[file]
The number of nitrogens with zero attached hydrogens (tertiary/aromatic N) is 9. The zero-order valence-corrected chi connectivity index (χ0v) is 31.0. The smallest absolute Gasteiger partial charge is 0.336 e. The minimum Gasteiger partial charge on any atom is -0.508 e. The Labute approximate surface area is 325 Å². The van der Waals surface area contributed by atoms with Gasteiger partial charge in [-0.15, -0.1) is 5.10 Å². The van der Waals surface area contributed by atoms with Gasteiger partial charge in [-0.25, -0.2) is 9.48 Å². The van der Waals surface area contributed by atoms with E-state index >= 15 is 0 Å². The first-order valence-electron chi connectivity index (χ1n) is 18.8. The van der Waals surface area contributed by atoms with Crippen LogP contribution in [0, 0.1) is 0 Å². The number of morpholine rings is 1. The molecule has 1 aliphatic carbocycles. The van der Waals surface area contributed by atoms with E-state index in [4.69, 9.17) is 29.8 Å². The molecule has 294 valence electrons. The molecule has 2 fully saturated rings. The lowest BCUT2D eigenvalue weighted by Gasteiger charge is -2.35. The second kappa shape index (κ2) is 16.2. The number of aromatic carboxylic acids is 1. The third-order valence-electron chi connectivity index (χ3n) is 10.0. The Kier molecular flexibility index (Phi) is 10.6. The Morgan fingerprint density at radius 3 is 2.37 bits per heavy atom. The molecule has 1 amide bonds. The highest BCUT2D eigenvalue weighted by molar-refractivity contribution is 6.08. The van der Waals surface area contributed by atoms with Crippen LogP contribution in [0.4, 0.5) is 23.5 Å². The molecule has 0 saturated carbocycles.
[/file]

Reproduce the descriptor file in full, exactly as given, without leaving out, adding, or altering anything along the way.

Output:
The number of nitrogens with zero attached hydrogens (tertiary/aromatic N) is 9. The zero-order valence-corrected chi connectivity index (χ0v) is 31.0. The smallest absolute Gasteiger partial charge is 0.336 e. The minimum Gasteiger partial charge on any atom is -0.508 e. The Labute approximate surface area is 325 Å². The van der Waals surface area contributed by atoms with Gasteiger partial charge in [-0.15, -0.1) is 5.10 Å². The van der Waals surface area contributed by atoms with Gasteiger partial charge in [-0.25, -0.2) is 9.48 Å². The van der Waals surface area contributed by atoms with E-state index >= 15 is 0 Å². The first-order valence-electron chi connectivity index (χ1n) is 18.8. The van der Waals surface area contributed by atoms with Crippen LogP contribution in [0, 0.1) is 0 Å². The number of morpholine rings is 1. The molecule has 1 aliphatic carbocycles. The van der Waals surface area contributed by atoms with E-state index in [4.69, 9.17) is 29.8 Å². The molecule has 294 valence electrons. The molecule has 2 fully saturated rings. The lowest BCUT2D eigenvalue weighted by Gasteiger charge is -2.35. The second kappa shape index (κ2) is 16.2. The number of aromatic carboxylic acids is 1. The third-order valence-electron chi connectivity index (χ3n) is 10.0. The Kier molecular flexibility index (Phi) is 10.6. The Morgan fingerprint density at radius 3 is 2.37 bits per heavy atom. The molecule has 1 amide bonds. The highest BCUT2D eigenvalue weighted by molar-refractivity contribution is 6.08. The van der Waals surface area contributed by atoms with Crippen LogP contribution in [0.4, 0.5) is 23.5 Å². The molecule has 0 saturated carbocycles.